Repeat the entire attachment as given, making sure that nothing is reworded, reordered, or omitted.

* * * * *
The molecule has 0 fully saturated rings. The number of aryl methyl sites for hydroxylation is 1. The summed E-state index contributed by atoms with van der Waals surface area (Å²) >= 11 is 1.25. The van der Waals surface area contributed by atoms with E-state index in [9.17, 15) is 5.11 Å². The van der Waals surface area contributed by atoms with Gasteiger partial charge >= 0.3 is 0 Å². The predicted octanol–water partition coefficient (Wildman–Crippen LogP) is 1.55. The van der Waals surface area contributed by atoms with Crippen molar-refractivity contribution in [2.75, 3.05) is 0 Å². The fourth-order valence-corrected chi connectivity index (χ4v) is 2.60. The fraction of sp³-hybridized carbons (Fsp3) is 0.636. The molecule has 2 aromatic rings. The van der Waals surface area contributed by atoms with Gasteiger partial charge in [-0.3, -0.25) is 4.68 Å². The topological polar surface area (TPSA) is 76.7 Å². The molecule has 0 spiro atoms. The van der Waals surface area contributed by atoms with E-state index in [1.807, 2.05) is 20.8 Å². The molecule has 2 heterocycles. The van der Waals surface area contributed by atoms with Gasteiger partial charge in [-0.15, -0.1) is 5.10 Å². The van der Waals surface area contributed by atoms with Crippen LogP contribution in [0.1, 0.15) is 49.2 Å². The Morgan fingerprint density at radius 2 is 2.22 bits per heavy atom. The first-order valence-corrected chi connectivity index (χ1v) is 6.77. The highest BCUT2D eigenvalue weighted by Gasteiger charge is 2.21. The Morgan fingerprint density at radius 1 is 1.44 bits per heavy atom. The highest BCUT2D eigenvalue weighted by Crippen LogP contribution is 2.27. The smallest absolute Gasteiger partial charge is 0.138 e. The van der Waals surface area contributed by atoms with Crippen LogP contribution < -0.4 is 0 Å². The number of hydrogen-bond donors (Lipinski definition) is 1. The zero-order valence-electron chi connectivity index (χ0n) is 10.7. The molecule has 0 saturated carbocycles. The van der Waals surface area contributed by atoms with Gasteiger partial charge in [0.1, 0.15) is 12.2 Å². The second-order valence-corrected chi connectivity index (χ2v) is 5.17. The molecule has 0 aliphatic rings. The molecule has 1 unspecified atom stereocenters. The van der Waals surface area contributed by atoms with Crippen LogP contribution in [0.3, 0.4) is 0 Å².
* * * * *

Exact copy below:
The molecule has 0 fully saturated rings. The number of aryl methyl sites for hydroxylation is 1. The summed E-state index contributed by atoms with van der Waals surface area (Å²) >= 11 is 1.25. The van der Waals surface area contributed by atoms with E-state index in [9.17, 15) is 5.11 Å². The van der Waals surface area contributed by atoms with Gasteiger partial charge >= 0.3 is 0 Å². The predicted octanol–water partition coefficient (Wildman–Crippen LogP) is 1.55. The van der Waals surface area contributed by atoms with Crippen molar-refractivity contribution in [2.75, 3.05) is 0 Å². The fourth-order valence-corrected chi connectivity index (χ4v) is 2.60. The fraction of sp³-hybridized carbons (Fsp3) is 0.636. The molecule has 2 aromatic rings. The van der Waals surface area contributed by atoms with Gasteiger partial charge in [-0.3, -0.25) is 4.68 Å². The topological polar surface area (TPSA) is 76.7 Å². The molecule has 0 spiro atoms. The van der Waals surface area contributed by atoms with E-state index in [1.807, 2.05) is 20.8 Å². The molecule has 2 heterocycles. The van der Waals surface area contributed by atoms with Gasteiger partial charge in [-0.15, -0.1) is 5.10 Å². The van der Waals surface area contributed by atoms with Crippen LogP contribution in [0.1, 0.15) is 49.2 Å². The Morgan fingerprint density at radius 2 is 2.22 bits per heavy atom. The first-order valence-corrected chi connectivity index (χ1v) is 6.77. The highest BCUT2D eigenvalue weighted by Gasteiger charge is 2.21. The Morgan fingerprint density at radius 1 is 1.44 bits per heavy atom. The highest BCUT2D eigenvalue weighted by Crippen LogP contribution is 2.27. The smallest absolute Gasteiger partial charge is 0.138 e. The van der Waals surface area contributed by atoms with Crippen LogP contribution < -0.4 is 0 Å². The number of hydrogen-bond donors (Lipinski definition) is 1. The zero-order valence-electron chi connectivity index (χ0n) is 10.7. The molecule has 0 saturated carbocycles. The van der Waals surface area contributed by atoms with Gasteiger partial charge in [0.1, 0.15) is 12.2 Å². The second-order valence-corrected chi connectivity index (χ2v) is 5.17. The molecule has 0 aliphatic rings. The molecule has 1 unspecified atom stereocenters. The van der Waals surface area contributed by atoms with Crippen LogP contribution in [0.3, 0.4) is 0 Å².